Fran: It makes me so happy. I just wanted to get it out into the world because I really feel like women need this book. It’s the perfect time for it. Coming back to the to-don’t list and saying no, there is a whole section in the book, as you know, on setting boundaries and really creating the time and space so that you can focus on the things that matter, so that you can focus on your goals when it comes to your career, when it comes to your life, when it comes to your world. I know as women, we have so much on our plates. I have always been a people pleaser. It’s always been really hard for me to say no. My knee-jerk reaction is always to say yes. I’ve had to learn over the years, especially when I got back to work after my first maternity leave when I went back to Time Inc. I was the president of digital. I had a really big job. I was feeling really vulnerable. I was feeling like I had to say yes to everything to show that I could still do it all even though I had this baby at home. It wasn’t working. It really wasn’t working. I actually got an executive coach. We spent a lot of time just working through, okay, so what are the things that I really care about? What are the priorities that I should be setting that are going to really help me move the needle at work and in my career? Being really clear about what those things are. What are those things that are going to move the needle? Then really clearing my plate. That’s where the to-don’t list came up. This was twelve years ago now.

The idea of really looking at, what are the things that are just not important right now? It’s just no for now. I could always come back to it. It’s not no for forever. In a few months, it might make sense. While I was writing this book, Zibby, one of the big things that went on my to-don’t list was taking pitch meetings with entrepreneurs. That’s my day job. I invest in startups. Entrepreneurs will reach out to me. They have an idea for a business. They have a pitch deck. They want to get my feedback. I love doing that. That’s my job. Basically, what I said was, look, I’m heads down writing this book, so for the next six weeks, I’m not going to be taking any pitch meetings. Do you know what’s so nice about that? It’s not a personal no. It’s like, I’ve made this decision. It’s not about you. I’ve made this decision that I’m not going to be taking pitch meetings for the next six weeks. Just being really clear about what goes on your to-don’t list and then also not being afraid when you get that inbox request asking you to do something. I literally have to check in with myself. If I’m about to say yes, I have to ask myself, are you saying yes because you feel badly saying no, or are you saying yes because this is something that’s really aligned with your priorities or it’s something that’s going to bring you joy? It’s just really checking in with yourself and being intentional before you say yes.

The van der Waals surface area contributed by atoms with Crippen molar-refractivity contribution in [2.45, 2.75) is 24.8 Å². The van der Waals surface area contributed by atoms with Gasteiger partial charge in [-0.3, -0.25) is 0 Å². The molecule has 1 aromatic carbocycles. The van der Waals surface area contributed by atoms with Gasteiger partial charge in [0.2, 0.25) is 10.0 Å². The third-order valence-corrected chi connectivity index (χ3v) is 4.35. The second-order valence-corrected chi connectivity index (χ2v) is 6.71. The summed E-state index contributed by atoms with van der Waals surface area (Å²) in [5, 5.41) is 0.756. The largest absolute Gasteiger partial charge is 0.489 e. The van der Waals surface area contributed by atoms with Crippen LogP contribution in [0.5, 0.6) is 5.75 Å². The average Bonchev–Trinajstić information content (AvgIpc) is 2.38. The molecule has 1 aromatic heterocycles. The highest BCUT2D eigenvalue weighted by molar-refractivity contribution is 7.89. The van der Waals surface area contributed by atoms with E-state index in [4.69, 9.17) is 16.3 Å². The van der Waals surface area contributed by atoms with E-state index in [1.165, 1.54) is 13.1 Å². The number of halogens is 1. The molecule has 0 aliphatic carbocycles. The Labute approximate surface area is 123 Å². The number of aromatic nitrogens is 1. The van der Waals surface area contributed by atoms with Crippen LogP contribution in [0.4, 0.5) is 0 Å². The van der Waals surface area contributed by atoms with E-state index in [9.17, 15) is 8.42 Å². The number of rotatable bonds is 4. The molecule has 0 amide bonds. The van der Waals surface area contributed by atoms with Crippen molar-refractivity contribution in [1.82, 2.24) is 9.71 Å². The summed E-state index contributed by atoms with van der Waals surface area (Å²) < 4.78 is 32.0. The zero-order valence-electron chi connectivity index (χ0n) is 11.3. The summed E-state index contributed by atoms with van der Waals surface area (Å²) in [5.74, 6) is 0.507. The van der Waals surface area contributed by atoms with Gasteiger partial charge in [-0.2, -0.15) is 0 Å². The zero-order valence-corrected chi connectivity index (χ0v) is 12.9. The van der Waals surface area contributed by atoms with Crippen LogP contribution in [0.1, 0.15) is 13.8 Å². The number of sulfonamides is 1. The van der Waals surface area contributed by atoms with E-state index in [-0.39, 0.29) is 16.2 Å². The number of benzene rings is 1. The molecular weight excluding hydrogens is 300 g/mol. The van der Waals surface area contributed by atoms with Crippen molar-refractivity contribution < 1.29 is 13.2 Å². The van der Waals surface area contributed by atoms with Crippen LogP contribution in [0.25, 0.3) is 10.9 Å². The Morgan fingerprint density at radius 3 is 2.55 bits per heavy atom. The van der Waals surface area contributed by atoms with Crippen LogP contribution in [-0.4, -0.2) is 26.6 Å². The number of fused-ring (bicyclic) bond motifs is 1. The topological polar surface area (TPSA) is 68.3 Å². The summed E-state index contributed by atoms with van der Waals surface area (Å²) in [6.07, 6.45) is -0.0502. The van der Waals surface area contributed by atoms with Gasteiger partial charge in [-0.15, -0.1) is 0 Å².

Zibby: You also give us nice ways to say no as well. It seems obvious, but it’s really not for people who tend to want to say yes to everything. I loved how one thing you said was just saying thank you. Oh, wait, here, how you can’t attend the event. You have a little chart. I can’t do that, but I can do this, where you give the — I love that. “I can’t attend the event, but I’d be happy to promote it on social media.” That was great. “I can’t participate on the committee, but I can introduce you to someone who might be able to.” That was also great. “I can’t take the lead on running a project or event, but I can help brainstorm some ideas. I can’t attend the entire meeting, but I can come for the end.” These are really good. Then how to say no kindly, I also love this page. “Thank you. My plate is full. Say no or offer a lower-lift way to assistant. Best wishes.”